Some things creep up on you over a long period of time. I learned only a couple of days ago that on September 15th, unbeknownst to most of the world, Mike Roberts and his crew of gnomes plan to officially release TADS 3, the third major revision of an interactive fiction system that has been around since 1987.

This is a project that I have been following over the past few years, albeit from a great distance. The TADS project is amazing for its longevity: the thing simply will not die. Mike Roberts has not only continued to maintain the software after making it shareware in 1996, but in TADS 3 he has engineered a major overhaul of the language and the software.

My own interest in text adventures goes back quite a ways. My first purchase of a C++ compiler, when I was fourteen, was motivated by a text adventure project of mine called Wandering Woods. (I wish I had known about TADS then, but this was before the Internet as far as I was concerned, so the news had no way of reaching me.) I still have a text adventure project that currently exists only as handwritten notes on paper, that has been around for the last six years or so.

The appeal of text adventures is a phenomenon that has been extensively described elsewhere, so I won’t delve into it here; but the appeal remains, and could very well experience something of a revival in the not-too-distant future if IF systems can smooth out the two biggest remaining obstacles to text adventure development: Style and Packaging. Since TADS 3 is already very powerful under the hood, I think it is well-positioned to address these remaining issues1.

“You are carrying a large purple hyperlink.”

The text adventure authors of yore didn’t have to worry much about user interface elements; there was only text. Then in the mid-90’s came things like the HTML and multimedia extensions. Although the rest of the world has matured a little in its use of these things, HTML TADS never quite got past the “Geocities” stage of user interface design.

It unfortunately appears that on Friday’s release, TADS 3 will still be using essentially the same interface as the old HTML TADS, which, frankly, looks really bad. With its tacky tiled background, garish colors, uninspired fonts and stale toolbar, it strikes the user as more of a Windows 3.1 web browser than a vehicle for interactive literature. This produces a much worse effect, even on someone new to IF, then if they had simply re-created the fullscreen text-mode experience of the DOS days.

If the text adventure form of interactive fiction is even going to retain whatever appeal remains to its current, narrow audience, it needs at least to faithfully recreate the simplicity of the console days, without making the user tinker with options on the interpreter. But additionally, if text adventures are ever going to be really re-introduced to the mainstream, they need to look really good. Now that we have access to better typography and more elegant UI design elements on most platforms, why not take advantage of them?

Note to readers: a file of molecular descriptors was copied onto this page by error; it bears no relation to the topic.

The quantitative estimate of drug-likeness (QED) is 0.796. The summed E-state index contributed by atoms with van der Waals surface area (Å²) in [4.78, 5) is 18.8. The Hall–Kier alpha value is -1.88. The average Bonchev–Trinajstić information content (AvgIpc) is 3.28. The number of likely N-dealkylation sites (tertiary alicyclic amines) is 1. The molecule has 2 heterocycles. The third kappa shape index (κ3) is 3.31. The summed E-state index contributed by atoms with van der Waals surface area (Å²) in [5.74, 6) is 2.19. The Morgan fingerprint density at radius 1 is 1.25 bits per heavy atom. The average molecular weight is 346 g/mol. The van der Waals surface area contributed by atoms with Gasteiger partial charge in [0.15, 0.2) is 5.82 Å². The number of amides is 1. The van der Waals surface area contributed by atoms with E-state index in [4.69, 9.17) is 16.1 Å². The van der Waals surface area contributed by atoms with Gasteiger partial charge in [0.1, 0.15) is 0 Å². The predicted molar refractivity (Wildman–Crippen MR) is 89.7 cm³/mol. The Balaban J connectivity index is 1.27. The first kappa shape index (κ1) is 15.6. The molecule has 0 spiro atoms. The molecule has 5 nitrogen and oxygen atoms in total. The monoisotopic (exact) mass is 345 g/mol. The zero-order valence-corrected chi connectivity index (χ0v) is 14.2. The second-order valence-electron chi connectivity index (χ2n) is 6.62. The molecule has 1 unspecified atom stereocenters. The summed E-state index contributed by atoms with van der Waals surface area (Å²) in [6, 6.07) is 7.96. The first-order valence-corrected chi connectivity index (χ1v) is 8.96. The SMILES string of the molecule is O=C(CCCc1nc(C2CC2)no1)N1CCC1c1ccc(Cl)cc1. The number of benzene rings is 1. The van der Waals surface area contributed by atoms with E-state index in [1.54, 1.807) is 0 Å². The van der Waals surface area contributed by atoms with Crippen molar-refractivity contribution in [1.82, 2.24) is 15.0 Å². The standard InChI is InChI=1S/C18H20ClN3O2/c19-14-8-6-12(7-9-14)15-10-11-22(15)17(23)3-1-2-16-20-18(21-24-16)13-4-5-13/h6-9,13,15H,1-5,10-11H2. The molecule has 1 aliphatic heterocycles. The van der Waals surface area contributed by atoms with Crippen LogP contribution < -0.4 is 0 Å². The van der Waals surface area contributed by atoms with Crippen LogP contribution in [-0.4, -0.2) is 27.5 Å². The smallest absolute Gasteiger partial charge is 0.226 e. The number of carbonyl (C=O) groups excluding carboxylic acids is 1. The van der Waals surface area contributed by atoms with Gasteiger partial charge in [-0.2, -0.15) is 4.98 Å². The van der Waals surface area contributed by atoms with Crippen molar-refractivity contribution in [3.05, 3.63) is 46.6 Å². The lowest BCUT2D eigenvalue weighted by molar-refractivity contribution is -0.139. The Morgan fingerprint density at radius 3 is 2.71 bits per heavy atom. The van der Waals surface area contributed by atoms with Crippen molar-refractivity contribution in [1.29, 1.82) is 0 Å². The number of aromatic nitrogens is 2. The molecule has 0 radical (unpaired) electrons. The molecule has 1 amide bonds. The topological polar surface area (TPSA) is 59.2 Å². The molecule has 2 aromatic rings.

It is possible to get TADS looking fairly decent, but it requires a fair amount of tinkering (see this screenshot showing both the customized and default settings side by side2).

It’s hard to explain it in words, so here’s a picture of what I mean by a step towards ideal interface simplicity. The toolbar is gone, the menu is hidden, and just like on the web, the hyperlink is the user interface. Theoretically we could get the menu back by moving the mouse up to the top of the window. The uninspired Times New Roman of HTML TADS is replaced by the new Cambria font from Microsoft. The transparency is just a cute idea borrowed from Console, a better Windows command prompt. (Here’s a screenshot of the DOS version of TADS running under Console.) Obviously this is just a starting mock-up and a lot of improvement could be made.

As you can see, I’m not one of these purists who say that TADS should never have gone the route of allowing pictures and sound effects via the HTML extensions. If tastefully done, such things can really extend interactive fiction’s “design vocabulary.” But TADS needs to get over its fascination with purple hyperlinks and tacky, tiled backgrounds. It’s not 1993 anymore. As long as that big ‘T’ in TADS stands for ‘text,’ we believe some attention can be given to improving the quality of that text.

Update: Shortly after this was published, I was notified that such a beast exists already in the form of Gargoyle (and its cousin Spatterlight for Mac OS) by a fellow named Tor. Gargoyle has already been updated with the latest T3 interpreter, and I have to say it looks mighty nice. It doesn’t (yet) support HTML extensions, which is just fine with me :) Tor’s programs are open source as well; perhaps it’s worth a look by Mike & co. at updating & integrating into standard TADS packaging?